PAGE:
Instead, in my view, the Obama administration should adopt the following strategy: If the legitimacy of Karzai's victory is seriously challenged by Abdullah to the extent that the June Iranian elections were, then Washington should agree that the results lack credibility and cannot be recognized, and use this as an excuse to move from a presidential to a prime ministerial system. A loyah jirga (grand national assembly) can be called to legalise this constitutional change. A caretaker prime minister can then be appointed who would attempt to bring more conservative Pashtuns into his cabinet. If Washington decides that this is a step too far and Karzai must remain as president, his loss of authority and legitimacy should nonetheless be made the basis for forcing him to appoint a prime minister to assume most responsibility for the actual running of the government.
This should be accompanied by a move to legalise the presence of political parties in the Afghan parliament, prior to the parliamentary elections next year. The Taliban should be actively encouraged to form a political wing and to take part in these elections-along the lines of the bizarre, but in the end very helpful, system in Northern Ireland, where even at the height of the British campaign against the IRA, its political wing, Sinn Fein, remained a legal party and stood for election.
Negotiations should be opened with the Taliban high command on a peace settlement in Afghanistan, the offer on the U.S. side being the promise of an American military withdrawal within a long but fixed timetable, conditional on progressive Taliban ceasefires across increasing areas of the country. Where the Taliban does not agree to a ceasefire, military operations should continue. Pakistan should be used as an intermediary between the United States and the Taliban leadership.
In other words, the United States should pursue a strategy of talking and fighting at the same time. The goal would not be an early peace settlement or an early American and Western military withdrawal, since the first is impossible and the second would be disastrous. Rather, this strategy would recognise that it is to a great extent the Western military presence that is driving support for the Taliban in many of the Pashtun areas.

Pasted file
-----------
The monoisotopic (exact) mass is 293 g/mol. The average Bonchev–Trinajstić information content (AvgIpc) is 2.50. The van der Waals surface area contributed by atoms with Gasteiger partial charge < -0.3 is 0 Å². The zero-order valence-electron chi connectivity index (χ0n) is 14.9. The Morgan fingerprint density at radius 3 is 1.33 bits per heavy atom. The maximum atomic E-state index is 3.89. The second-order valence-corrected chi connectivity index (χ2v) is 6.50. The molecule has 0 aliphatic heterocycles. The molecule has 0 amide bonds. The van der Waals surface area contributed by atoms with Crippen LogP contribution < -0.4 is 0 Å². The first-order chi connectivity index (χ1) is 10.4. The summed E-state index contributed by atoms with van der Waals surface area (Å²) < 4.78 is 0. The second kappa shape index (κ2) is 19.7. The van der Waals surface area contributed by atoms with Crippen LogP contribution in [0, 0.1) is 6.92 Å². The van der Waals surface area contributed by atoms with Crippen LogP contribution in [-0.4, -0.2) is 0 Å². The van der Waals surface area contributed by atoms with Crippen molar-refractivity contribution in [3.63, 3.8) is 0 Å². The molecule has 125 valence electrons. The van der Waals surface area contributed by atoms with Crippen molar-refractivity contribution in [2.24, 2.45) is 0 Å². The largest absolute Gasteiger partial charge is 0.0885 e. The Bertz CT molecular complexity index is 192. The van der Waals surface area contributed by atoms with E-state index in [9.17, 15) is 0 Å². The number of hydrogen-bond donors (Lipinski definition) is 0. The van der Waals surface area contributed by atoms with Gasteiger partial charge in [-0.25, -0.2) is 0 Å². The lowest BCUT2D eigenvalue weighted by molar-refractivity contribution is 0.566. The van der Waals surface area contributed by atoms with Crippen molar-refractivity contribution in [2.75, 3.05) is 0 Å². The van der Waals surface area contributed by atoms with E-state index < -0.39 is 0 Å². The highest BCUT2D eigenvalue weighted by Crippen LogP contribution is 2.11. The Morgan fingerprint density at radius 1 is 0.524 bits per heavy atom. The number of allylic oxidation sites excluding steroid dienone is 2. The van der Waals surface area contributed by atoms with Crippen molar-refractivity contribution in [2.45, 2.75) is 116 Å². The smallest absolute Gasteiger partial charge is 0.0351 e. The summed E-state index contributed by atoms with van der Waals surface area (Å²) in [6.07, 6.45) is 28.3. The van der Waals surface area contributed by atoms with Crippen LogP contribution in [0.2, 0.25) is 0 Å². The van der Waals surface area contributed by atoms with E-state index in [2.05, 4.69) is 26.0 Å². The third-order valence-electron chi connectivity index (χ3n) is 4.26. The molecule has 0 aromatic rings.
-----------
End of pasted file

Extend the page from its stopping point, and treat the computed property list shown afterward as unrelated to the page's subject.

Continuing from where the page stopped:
This strategy would seek both to diminish this support and engage the Taliban leadership by the promise of withdrawal, while leaving Afghanistan's long-term political future open. Our approach to the future shape of Afghanistan could then be guided by two developments or the lack of them: The emergence of the Afghan National Army as a force which is militarily effective and-equally importantly-genuinely multi-ethnic, in the sense of fully representing the Pashtun sections of Afghanistan's population; and reconciliation between different political and ethnic forces in the country, including the Taliban.
If these two conditions can be met in the course of a long (say five to ten years) negotiating process, we can continue to aim at some form of truly united Afghanistan. If they cannot be met, we will have to accept de facto partition along ethnic lines, even if we do not call it by this name.
Unlike the present U.S. strategy, this would involve talking to Mullah Omar and the Taliban leadership, initially through Pakistani intermediaries, later directly. The present strategy, of trying to get bits of the Taliban to surrender to the Karzai regime, is by contrast doomed to failure. After all, if there are two obvious "bits" to aim at, allied with the Taliban but not part of it, they are Gulbuddin Hekmatyar's Hezbe-Islami party and the tribal network of Jalaluddin Haqqani and his family in Pakistani Waziristan and Afghan Khost.
But Hekmatyar and Haqqani were offered huge amounts of American money to join the Western side in the autumn and winter of 2001-2002, when U.S. power and prestige were at their height-and they refused. Why should they agree to come over now, when the United States and the Kabul regime look so much weaker? The present strategy, of trying to break off local Taliban commanders, reminds me of something Wellington said before the Battle of Waterloo, when he was asked if he expected significant defections from the French Army. He replied something to the effect, "No-one worth a damn. Maybe a couple of Marshals."
I hope that I am wrong, but as far as I can see, sooner or later we are going to have to recognise the twin facts that the Taliban are the most important political force in the Pashtun areas, and that it is to a very great extent our presence which makes them so. This recognition most certainly should not imply a rapid and humiliating Western scuttle from Afghanistan. Equally, it should imply the abandonment of empty talk of remaining in Afghanistan for a generation, eliminating the Taliban, and building an Afghan democracy.